U.S. Women's Open host Shoal Creek moving forward from racist past
If the rain ever stops, there will be some impressive shots hit this week in the 73rd U.S. Women's Open at Shoal Creek a bit south of Birmingham, Alabama, shots that soar hit by the best female golfers in the world.
As the field of 156 players gets ready for the championship, though, I keep thinking about a ball I watched driven off Shoal Creek's opening hole by a woman seven years ago.
For a shot that didn't travel 200 yards, it made a big impression.
The golfer was Birmingham native Dr. Condoleezza Rice, striking a ceremonial tee ball to begin the Regions Traditions, a major on PGA Tour Champions and Shoal Creek's first significant professional event since 1990, when the club's name became shorthand for golf's culture of exclusion.
"Our country's been turning a chapter for a while," Rice, a Shoal Creek member and the first African-American woman to be secretary of state, told me that morning. "We have a tough history [regarding race relations], and you always need to remember that, but you also need to see how far our country has come. To me, this speaks to that."
Most of the golfers competing at Shoal Creek this week (average age slightly under 26), weren't even born when, leading up to the 1990 PGA Championship, Shoal Creek founder Hall Thompson talked about the club's membership policy with a reporter for the Birmingham Post-Herald newspaper.
"I think we've said that we don't discriminate in every other area except the blacks," Thompson said.
Sadly, the words could have been spoken by the leaders of quite a few private golf clubs across the United States at that time -- and a great deal more than that if religion or ethnicity took the place of race as a reason for keeping someone out. It was the way golf had been, the way golf still was.
Thompson's 15 words, though, took many people back nearly 30 years to a period when his city was an epicenter for racial turmoil during the civil rights movement with children killed, protestors beaten, Martin Luther King Jr. jailed in a state whose governor, George Wallace, was an ardent segregationist.
Because a white man -- a civic leader and successful businessman -- from Birmingham told the blunt reality of where things still stood a long time since those turbulent days, his admission reverberated widely. Laws are one thing, but life is another.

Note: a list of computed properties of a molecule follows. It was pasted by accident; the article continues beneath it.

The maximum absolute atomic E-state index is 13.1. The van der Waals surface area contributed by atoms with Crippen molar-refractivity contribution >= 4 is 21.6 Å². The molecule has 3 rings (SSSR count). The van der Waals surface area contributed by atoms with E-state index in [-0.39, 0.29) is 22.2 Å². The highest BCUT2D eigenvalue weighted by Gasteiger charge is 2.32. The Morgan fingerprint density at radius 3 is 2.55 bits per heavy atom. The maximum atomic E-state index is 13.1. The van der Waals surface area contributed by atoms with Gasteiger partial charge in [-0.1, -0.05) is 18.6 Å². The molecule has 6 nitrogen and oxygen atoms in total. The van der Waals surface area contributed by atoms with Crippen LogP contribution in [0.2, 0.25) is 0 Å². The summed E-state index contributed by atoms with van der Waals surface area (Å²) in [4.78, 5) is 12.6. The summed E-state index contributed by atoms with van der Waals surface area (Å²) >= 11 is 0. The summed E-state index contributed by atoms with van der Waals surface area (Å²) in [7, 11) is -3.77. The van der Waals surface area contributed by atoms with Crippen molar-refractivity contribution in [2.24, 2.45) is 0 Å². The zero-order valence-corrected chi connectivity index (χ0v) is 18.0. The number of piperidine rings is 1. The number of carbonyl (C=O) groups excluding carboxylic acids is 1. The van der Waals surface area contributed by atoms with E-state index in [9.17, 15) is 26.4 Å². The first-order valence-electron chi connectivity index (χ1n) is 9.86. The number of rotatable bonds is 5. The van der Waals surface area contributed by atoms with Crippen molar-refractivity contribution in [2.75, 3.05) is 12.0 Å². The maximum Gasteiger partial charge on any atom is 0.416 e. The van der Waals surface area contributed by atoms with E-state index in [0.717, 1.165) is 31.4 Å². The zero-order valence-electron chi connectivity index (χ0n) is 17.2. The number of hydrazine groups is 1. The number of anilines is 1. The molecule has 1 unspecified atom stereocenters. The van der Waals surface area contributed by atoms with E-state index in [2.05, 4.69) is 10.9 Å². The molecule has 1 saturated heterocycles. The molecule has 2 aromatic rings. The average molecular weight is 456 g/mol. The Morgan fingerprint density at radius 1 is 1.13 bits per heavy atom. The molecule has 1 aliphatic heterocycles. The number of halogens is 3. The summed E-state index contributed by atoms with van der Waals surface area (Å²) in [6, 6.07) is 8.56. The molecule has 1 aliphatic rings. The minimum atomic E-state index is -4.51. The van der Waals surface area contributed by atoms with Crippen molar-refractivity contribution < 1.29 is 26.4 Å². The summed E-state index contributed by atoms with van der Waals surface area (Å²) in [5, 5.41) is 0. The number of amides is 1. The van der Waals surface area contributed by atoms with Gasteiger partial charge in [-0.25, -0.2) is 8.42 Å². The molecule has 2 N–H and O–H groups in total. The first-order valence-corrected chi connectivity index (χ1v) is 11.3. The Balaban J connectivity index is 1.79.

I'd covered the 1984 PGA Championship and 1986 U.S. Amateur at Shoal Creek. The club's policies weren't any different than they were in 1990, but Thompson hadn't talked about who wasn't allowed to join his club with a journalist prior to those tournaments, and no one with a notebook poked around to find out. For many decades, plenty of golf tournaments were held at places where skin color or faith kept people from becoming members at private courses where they bought tickets to watch talented golfers perform in public.
Thompson's candor threw a spotlight on the sport's open secret, and the glare was harsh -- on him, his club, golf's governing bodies and the professional tours. Some things did change. With the possibility of large protests threatening to roil the '90 PGA Championship, the PGA Tour, LPGA, PGA of America and USGA evolved to the extent of requiring private clubs holding their tournaments to show that they had nondiscriminatory membership policies.
Shoal Creek welcomed an African-American member. Others have followed, including Rice. The club has hosted college, regional and qualifying events as well as the 2008 U.S. Junior Amateur prior to being the five-year home of the Regions Tradition.
The golf world of 2018 is different than it was in 1990. The sport and its culture are more inclusive than they once were. Formal discrimination is more in the rear-view mirror now than it was at the time of the 1990 PGA Championship. Golf is more diverse -- 27 countries are represented in the U.S. Women's Open -- yet there were the same number of African-American golfers playing in the 1990 PGA than there are this week. (Cheyenne Woods, Tiger's niece, is in the field.)
Shoal Creek didn't cause golf's discrimination problem, and Thompson's words and the club's subsequent steps to change didn't make everything better everywhere. But it helped a lot. Thompson died in 2010 at age 87, having changed and having seen the changes. His son Mike is in charge at Shoal Creek now, and landing the U.S. Women's Open was a big deal for the club as it, like the larger world of golf, keeps writing new chapters.
As the women play at Shoal Creek this week, athletes from many places with many stories, they should know the history as they attempt to make some of it themselves. Things can change for the better, and they have.